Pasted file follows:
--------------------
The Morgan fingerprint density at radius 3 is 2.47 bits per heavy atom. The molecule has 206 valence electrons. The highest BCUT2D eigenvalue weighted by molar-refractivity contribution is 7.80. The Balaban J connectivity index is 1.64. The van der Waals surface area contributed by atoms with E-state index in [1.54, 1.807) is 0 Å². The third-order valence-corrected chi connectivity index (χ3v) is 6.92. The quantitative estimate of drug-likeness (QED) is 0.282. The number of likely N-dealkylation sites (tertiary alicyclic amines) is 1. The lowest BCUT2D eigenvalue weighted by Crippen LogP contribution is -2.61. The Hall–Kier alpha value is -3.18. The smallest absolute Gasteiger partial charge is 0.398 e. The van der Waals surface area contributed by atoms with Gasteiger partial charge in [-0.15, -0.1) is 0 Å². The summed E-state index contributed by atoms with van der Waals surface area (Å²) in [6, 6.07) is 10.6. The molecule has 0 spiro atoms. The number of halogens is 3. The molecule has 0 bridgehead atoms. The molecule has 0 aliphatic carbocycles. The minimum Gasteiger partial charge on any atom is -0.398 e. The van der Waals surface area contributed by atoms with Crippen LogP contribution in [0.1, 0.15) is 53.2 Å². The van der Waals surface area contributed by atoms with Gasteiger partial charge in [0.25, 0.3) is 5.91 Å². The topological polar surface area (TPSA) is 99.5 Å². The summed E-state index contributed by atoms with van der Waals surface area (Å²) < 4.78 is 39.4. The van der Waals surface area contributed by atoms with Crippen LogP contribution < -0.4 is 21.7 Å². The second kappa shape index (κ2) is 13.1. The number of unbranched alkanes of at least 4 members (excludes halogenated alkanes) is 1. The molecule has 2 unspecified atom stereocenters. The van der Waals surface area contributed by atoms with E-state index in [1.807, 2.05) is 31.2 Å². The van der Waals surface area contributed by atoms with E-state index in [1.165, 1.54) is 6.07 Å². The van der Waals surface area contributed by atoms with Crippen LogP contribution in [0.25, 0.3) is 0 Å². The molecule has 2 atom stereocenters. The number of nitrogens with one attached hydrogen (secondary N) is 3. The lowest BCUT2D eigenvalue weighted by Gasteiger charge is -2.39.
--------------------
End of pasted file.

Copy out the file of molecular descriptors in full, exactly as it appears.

The Morgan fingerprint density at radius 3 is 2.47 bits per heavy atom. The molecule has 206 valence electrons. The highest BCUT2D eigenvalue weighted by molar-refractivity contribution is 7.80. The Balaban J connectivity index is 1.64. The van der Waals surface area contributed by atoms with E-state index in [1.54, 1.807) is 0 Å². The third-order valence-corrected chi connectivity index (χ3v) is 6.92. The quantitative estimate of drug-likeness (QED) is 0.282. The number of likely N-dealkylation sites (tertiary alicyclic amines) is 1. The lowest BCUT2D eigenvalue weighted by Crippen LogP contribution is -2.61. The Hall–Kier alpha value is -3.18. The smallest absolute Gasteiger partial charge is 0.398 e. The van der Waals surface area contributed by atoms with Gasteiger partial charge in [-0.15, -0.1) is 0 Å². The summed E-state index contributed by atoms with van der Waals surface area (Å²) in [6, 6.07) is 10.6. The molecule has 0 spiro atoms. The number of halogens is 3. The molecule has 0 bridgehead atoms. The molecule has 0 aliphatic carbocycles. The minimum Gasteiger partial charge on any atom is -0.398 e. The van der Waals surface area contributed by atoms with Crippen LogP contribution in [0.1, 0.15) is 53.2 Å². The van der Waals surface area contributed by atoms with Gasteiger partial charge in [0.25, 0.3) is 5.91 Å². The topological polar surface area (TPSA) is 99.5 Å². The summed E-state index contributed by atoms with van der Waals surface area (Å²) < 4.78 is 39.4. The van der Waals surface area contributed by atoms with Crippen LogP contribution < -0.4 is 21.7 Å². The second kappa shape index (κ2) is 13.1. The number of unbranched alkanes of at least 4 members (excludes halogenated alkanes) is 1. The molecule has 2 unspecified atom stereocenters. The van der Waals surface area contributed by atoms with E-state index in [1.807, 2.05) is 31.2 Å². The van der Waals surface area contributed by atoms with E-state index in [1.165, 1.54) is 6.07 Å². The van der Waals surface area contributed by atoms with Crippen LogP contribution in [0.25, 0.3) is 0 Å². The molecule has 2 atom stereocenters. The number of nitrogens with one attached hydrogen (secondary N) is 3. The lowest BCUT2D eigenvalue weighted by Gasteiger charge is -2.39.